So we were stuck in the village next to Stratheden Hospital where many workers live, ancillary staff mostly, nursing assistants, catering and cleaning operatives, the lower paid.  And if we had to get the bus then passing the psychiatric hospital was a constant reminder of abusive treatment.  No escape.  Therefore I knuckled down and kept up the campaign for justice.  Continuing to be involved in various initiatives, including the clinical psychology service user and carer groups at Edinburgh and Glasgow Universities.  The latter took 7 hours of travel in a day to be involved, mostly trains, at meetings or workshops on CBT or IPT.  At the same time being a carer for my son at home and another son in Dundee who is a mental health service user.

Since the summer and the health scare I have taken a break to some extent from mental health campaigning although still keeping an eye on what's happening.  However I am continually reminded of the human rights issues in psychiatric treatment by fellow campaigners and by local people who bear the scars, disabled and marginalised, scapegoated because they feel the pain of life and express it externally as mental distress.  Rather than internalise it and have physical health issues which are more respectable, better funded and don't carry the stigma and discrimination of the badge of mental illness.

But the scapegoated mentally ill also have physical health complaints due to the forced or voluntary drug treatment.  Doubly disadvantaged and disabled.

I have lived in Fife for over 25 years and 20 of those years have involved supporting family members in and out of Stratheden psychiatric hospital and mental health services.  Myself included.  A long haul.  All of us with psychiatric labels in "notes".  All of us coercively treated with psychiatric drugs.  Forced to take the pills or injections of antipsychotics.  Recovery and tapering of drugs undertaken by ourselves, with or without the support of psychiatrists.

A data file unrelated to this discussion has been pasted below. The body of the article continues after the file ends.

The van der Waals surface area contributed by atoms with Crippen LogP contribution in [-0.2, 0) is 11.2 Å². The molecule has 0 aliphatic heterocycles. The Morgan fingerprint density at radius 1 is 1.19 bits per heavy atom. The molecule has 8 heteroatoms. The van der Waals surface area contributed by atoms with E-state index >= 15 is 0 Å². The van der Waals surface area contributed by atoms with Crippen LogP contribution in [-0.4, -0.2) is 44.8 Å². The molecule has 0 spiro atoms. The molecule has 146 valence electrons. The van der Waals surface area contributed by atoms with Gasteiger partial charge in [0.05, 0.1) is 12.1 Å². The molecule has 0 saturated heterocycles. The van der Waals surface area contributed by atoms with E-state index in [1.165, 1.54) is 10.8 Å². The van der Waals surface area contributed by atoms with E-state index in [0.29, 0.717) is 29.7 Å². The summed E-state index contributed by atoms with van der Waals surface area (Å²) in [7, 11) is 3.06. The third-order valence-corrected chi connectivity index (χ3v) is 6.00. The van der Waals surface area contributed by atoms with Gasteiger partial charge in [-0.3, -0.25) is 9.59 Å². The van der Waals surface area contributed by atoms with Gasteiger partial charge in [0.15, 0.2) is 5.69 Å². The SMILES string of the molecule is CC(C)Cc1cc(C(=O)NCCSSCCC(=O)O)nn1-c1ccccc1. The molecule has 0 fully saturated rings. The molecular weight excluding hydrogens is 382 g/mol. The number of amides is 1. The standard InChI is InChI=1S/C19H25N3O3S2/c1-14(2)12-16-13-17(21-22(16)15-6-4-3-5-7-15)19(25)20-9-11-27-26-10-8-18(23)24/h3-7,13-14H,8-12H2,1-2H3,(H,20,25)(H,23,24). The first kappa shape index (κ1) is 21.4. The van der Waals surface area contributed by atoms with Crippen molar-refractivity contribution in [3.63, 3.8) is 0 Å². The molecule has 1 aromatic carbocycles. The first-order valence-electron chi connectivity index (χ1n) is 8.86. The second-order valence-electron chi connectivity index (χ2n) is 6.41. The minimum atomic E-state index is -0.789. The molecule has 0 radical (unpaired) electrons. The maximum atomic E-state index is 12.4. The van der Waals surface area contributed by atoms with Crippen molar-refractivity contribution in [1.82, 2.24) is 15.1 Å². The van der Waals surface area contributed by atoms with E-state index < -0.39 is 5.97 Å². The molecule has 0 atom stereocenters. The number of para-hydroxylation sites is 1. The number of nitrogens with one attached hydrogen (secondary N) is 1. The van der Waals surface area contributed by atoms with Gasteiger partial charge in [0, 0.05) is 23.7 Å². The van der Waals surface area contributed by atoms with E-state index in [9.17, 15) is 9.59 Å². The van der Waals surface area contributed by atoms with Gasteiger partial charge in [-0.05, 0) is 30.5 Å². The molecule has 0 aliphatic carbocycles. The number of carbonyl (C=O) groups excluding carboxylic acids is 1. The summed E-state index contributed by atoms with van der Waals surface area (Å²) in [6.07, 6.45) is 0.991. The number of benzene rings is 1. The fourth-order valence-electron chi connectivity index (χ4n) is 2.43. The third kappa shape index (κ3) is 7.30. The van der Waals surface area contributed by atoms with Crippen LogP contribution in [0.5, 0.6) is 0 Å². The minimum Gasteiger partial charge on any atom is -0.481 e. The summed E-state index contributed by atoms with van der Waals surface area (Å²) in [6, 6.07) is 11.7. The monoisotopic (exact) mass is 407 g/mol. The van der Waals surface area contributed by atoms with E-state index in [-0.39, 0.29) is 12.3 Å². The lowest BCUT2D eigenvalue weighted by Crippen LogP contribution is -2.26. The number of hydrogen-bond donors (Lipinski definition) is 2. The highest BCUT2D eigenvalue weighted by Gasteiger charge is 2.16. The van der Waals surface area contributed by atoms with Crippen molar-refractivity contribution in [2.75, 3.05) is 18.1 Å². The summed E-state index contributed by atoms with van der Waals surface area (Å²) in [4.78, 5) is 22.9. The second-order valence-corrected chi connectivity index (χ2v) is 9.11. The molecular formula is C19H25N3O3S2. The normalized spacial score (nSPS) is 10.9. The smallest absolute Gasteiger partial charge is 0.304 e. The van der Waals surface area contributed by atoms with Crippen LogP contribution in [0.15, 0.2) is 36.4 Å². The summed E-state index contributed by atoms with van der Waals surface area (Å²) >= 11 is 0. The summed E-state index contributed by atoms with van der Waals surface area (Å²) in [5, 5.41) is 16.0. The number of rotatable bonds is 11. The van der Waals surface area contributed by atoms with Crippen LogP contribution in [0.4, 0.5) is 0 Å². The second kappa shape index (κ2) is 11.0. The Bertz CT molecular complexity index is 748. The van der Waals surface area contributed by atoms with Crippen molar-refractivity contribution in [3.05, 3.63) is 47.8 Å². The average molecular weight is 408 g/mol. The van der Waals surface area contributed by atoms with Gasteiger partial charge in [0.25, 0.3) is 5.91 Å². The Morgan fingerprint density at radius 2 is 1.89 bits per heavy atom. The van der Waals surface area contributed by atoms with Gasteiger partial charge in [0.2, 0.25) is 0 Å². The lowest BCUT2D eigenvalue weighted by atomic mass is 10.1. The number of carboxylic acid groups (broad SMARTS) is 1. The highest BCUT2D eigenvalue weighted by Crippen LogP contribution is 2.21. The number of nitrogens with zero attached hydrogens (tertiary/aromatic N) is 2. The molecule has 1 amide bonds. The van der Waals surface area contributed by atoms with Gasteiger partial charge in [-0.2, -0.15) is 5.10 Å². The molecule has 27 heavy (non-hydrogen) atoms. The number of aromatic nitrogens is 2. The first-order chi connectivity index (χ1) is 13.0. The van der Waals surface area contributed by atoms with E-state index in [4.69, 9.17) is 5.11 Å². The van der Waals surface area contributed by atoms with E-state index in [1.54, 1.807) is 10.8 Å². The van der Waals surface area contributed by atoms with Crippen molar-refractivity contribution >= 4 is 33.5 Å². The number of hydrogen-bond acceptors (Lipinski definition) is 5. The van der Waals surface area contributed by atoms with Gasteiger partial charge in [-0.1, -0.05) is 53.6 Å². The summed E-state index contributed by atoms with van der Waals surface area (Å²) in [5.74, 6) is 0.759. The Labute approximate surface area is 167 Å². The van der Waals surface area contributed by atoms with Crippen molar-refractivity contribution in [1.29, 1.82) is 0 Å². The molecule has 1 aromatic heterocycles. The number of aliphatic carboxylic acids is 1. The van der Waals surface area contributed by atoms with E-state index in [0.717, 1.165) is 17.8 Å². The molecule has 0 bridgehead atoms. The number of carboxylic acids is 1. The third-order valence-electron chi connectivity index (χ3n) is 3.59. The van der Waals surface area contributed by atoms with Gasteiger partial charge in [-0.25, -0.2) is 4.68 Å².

I never accepted the labels or diagnoses and wouldn't apply for DLA or let the system disable me.  On principle.  I was lucky.  And escaped with a 6 inch Titanium plate on my right fibula, following 3 fractures when walking down a stair in 2005 after a Cupar Library job interview.  I didn't fall, wasn't pushed.  My leg just fractured on its own.  Likely due to maximum doses of Venlafaxine over a year or so, 2002/3, when I was in my 50's.  Bone loss.  The antidepressant didn't work, in terms of making me happy.  It made me flat.  The antipsychotics had depressed me.  I could only get mood balance and equilibrium by coming off the drugs completely, and did so myself by 2004.  Going against the advice of the psychiatrist regarding having to be lifelong on Lithium.  No I didn't need to be on it.  So I came off it.  Tapered 200mgs a month, from 800mgs a day to zero.  And got back on with my life.